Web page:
I''ve been wondering for a little while now why people that have 1) a decent gpu, 2) the time, haven''t written extension-specific tutorials for sites such as this... Then again, people who have more knowledge are most likely also more busy. Comes with the turf, I suppose...

Crispy

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quote:
Are you saying you''d like to "enhance" one of NeHe''s tutorials with vertex programs?

yup. currently I''m thinking of the cel-shading tutorial which is a very good example of where vertex programs really help. I think I''ll submit to NeHe if I find some webspace to store the zip file.

quote:
I''ve been wondering for a little while now why people that have 1) a decent gpu, 2) the time, haven''t written extension-specific tutorials for sites such as this...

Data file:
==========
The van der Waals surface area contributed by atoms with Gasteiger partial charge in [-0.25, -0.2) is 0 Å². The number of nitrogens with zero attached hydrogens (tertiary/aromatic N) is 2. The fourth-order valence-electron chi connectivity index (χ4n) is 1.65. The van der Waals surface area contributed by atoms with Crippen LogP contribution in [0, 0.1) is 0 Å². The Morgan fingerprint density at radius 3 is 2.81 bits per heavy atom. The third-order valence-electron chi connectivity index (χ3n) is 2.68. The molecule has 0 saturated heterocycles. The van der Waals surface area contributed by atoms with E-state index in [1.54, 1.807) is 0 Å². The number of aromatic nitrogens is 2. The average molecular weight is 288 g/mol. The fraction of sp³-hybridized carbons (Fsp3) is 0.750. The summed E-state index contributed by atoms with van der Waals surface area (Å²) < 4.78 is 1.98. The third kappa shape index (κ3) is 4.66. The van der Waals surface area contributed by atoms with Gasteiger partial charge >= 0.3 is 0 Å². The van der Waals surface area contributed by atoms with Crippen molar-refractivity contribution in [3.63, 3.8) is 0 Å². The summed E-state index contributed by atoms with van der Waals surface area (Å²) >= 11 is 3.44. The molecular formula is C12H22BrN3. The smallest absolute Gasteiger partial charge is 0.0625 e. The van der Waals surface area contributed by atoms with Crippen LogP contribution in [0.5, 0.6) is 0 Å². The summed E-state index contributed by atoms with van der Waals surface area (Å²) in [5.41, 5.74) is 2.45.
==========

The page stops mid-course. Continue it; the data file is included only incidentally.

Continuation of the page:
If you mean tutorials that go further than the OpenGL core, there are a few reasons, the most important being IMHO :
- you don''t need to get involved into OpenGL advanced features if you still lack some basis,
- people that don''t have a recent/decent graphics card will not be able to run the demo/tutorial,
- it''s pretty rare to find someone willing to explain a complex feature (lack of time, lack of knowledge...),
- some vendor-specific extension should not be detailed for the sake of fairness.
Anyway if you want a short insight of OpenGL extensions mechanism, NeHe still hosts a bumpmapping tutorial (yes it looks crap today but back in the earlier days of 3D it was not bad at all) that uses few basic extensions such as ARB_multitexture.

quote:
Then again, people who have more knowledge are most likely also more busy.